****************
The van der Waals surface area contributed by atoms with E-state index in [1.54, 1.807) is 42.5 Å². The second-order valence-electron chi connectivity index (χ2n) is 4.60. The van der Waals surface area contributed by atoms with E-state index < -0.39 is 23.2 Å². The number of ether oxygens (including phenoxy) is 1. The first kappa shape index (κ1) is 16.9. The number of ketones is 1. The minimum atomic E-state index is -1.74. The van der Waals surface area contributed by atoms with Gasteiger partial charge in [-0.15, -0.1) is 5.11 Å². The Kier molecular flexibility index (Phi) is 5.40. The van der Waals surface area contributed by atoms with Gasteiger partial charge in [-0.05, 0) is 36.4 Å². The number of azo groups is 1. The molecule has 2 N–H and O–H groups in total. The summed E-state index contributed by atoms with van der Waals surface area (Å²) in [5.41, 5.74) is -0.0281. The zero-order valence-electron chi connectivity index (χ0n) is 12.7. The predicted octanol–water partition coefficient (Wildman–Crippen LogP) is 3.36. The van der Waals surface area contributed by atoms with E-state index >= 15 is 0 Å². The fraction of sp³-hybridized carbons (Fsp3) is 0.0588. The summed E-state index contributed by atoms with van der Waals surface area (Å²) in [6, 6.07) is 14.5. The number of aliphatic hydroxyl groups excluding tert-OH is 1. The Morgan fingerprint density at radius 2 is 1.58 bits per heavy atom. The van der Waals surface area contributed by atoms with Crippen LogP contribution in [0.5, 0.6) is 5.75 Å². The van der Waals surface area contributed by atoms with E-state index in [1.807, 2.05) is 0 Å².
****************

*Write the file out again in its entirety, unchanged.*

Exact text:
The van der Waals surface area contributed by atoms with E-state index in [1.54, 1.807) is 42.5 Å². The second-order valence-electron chi connectivity index (χ2n) is 4.60. The van der Waals surface area contributed by atoms with E-state index < -0.39 is 23.2 Å². The number of ether oxygens (including phenoxy) is 1. The first kappa shape index (κ1) is 16.9. The number of ketones is 1. The minimum atomic E-state index is -1.74. The van der Waals surface area contributed by atoms with Gasteiger partial charge in [-0.15, -0.1) is 5.11 Å². The Kier molecular flexibility index (Phi) is 5.40. The van der Waals surface area contributed by atoms with Gasteiger partial charge in [-0.05, 0) is 36.4 Å². The number of azo groups is 1. The molecule has 2 N–H and O–H groups in total. The summed E-state index contributed by atoms with van der Waals surface area (Å²) in [5.41, 5.74) is -0.0281. The zero-order valence-electron chi connectivity index (χ0n) is 12.7. The predicted octanol–water partition coefficient (Wildman–Crippen LogP) is 3.36. The van der Waals surface area contributed by atoms with E-state index >= 15 is 0 Å². The fraction of sp³-hybridized carbons (Fsp3) is 0.0588. The summed E-state index contributed by atoms with van der Waals surface area (Å²) in [6, 6.07) is 14.5. The number of aliphatic hydroxyl groups excluding tert-OH is 1. The Morgan fingerprint density at radius 2 is 1.58 bits per heavy atom. The van der Waals surface area contributed by atoms with Crippen LogP contribution in [0.5, 0.6) is 5.75 Å². The van der Waals surface area contributed by atoms with E-state index in [1.807, 2.05) is 0 Å².